The pathway is initiated by the synthesis of D-aminolevulinic acid (dALA or δALA) from the amino acid glycine and succinyl-CoA from the citric acid cycle (Krebs cycle). The rate-limiting enzyme responsible for this reaction, ALA synthase, is negatively regulated by glucose and heme concentration. Mechanism of inhibition of ALAs by heme or hemin is by decreasing stability of mRNA synthesis and by decreasing the intake of mRNA in the mitochondria. This mechanism is of therapeutic importance: infusion of heme arginate or hematin and glucose can abort attacks of acute intermittent porphyria in patients with an inborn error of metabolism of this process, by reducing transcription of ALA synthase.
The organs mainly involved in heme synthesis are the liver (in which the rate of synthesis is highly variable, depending on the systemic heme pool) and the bone marrow (in which rate of synthesis of Heme is relatively constant and depends on the production of globin chain), although every cell requires heme to function properly. However, due to its toxic properties, proteins such as Hemopexin (Hx) are required to help maintain physiological stores of iron in order for them to be used in synthesis. Heme is seen as an intermediate molecule in catabolism of hemoglobin in the process of bilirubin metabolism. Defects in various enzymes in synthesis of heme can lead to group of disorder called porphyrias, these include acute intermittent porphyria, congenital erythropoetic porphyria, porphyria cutanea tarda, hereditary coproporphyria, variegate porphyria, erythropoietic protoporphyria.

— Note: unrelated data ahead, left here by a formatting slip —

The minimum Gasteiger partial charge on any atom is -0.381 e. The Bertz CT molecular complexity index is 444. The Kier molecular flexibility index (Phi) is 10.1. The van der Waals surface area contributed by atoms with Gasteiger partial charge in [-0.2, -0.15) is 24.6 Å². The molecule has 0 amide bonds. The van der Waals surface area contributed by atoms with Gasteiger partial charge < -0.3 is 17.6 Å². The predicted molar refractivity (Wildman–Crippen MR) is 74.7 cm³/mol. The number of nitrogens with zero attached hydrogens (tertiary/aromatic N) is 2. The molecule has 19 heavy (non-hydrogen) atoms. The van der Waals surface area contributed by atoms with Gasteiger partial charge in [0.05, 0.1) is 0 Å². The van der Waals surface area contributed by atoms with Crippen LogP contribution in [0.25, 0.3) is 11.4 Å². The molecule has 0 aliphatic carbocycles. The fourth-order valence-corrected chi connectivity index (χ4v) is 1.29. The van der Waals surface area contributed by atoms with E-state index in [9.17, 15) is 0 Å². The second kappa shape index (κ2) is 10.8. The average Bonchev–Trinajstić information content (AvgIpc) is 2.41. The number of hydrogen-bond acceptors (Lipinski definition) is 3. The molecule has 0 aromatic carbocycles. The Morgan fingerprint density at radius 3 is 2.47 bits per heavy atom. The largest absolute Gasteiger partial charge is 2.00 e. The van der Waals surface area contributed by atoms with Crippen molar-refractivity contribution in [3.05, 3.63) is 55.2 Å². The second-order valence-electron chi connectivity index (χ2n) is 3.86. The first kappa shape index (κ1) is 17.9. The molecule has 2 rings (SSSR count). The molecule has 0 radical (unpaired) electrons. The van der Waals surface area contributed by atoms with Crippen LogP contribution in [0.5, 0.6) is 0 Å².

Degradation begins inside macrophages of the spleen, which remove old and damaged (senescent) erythrocytes from the circulation. In the first step, heme is converted to biliverdin by the enzyme heme oxygenase (HMOX). NADPH is used as the reducing agent, molecular oxygen enters the reaction, carbon monoxide (CO) is produced and the iron is released from the molecule as the ferrous ion (Fe2+). CO acts as a cellular messenger and functions in vasodilation.